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Basic usage with the factorial function

The factorial of a number n, written n!, is the product of all integers from 1 to n inclusive. It is often used as the hello world program of functional languages. Usually, the given definition is recursive, but Futhark does not support recursion, so instead we use reduce:

let fact (n: i32): i32 = reduce (*) 1 (1...n)

If we want this function to be usable from the outside world, we need to define an entry point that calls it. By default, any function by the name main is an entry point:

let main (n: i32): i32 = fact n

The function call fact n creates an array of the integers 1...n, then computes the product of all elements in the array. The Futhark compiler employs loop fusion to remove the need for the intermediate array to be actually created. Technically, fact n does not compute n!, but rather *n! mod 2**32, as i32s are 32 bit in size and will rapidly overflow for large n*.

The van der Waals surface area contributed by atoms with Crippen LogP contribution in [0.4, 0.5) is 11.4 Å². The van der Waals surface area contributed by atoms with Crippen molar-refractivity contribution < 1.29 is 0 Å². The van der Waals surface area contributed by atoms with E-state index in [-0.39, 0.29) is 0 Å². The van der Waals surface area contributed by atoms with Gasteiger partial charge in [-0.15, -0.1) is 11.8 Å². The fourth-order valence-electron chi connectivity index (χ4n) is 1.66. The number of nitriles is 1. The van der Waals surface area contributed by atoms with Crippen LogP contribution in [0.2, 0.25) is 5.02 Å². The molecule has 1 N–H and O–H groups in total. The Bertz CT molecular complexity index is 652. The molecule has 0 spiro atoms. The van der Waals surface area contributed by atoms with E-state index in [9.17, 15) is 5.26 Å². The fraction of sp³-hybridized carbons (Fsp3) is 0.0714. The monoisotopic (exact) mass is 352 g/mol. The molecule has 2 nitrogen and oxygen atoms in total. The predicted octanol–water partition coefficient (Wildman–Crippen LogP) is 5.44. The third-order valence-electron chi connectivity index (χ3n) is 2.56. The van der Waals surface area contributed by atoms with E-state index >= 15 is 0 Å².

If we put the above program in a file fact.fut, we can compile it using the OpenCL backend as such:

$ futhark opencl fact.fut

If all goes well, this produces an executable program fact in the current directory. Similarly, we can compile to sequential C code with futhark c. Futhark is not intended to be used for writing standalone programs, but it is supported in order to enable testing and benchmarking. A standalone program will expect to be given its arguments on standard input::

$ echo 2000000000 | ./fact

This will write the result on standard output (0i32 - a 32-bit zero).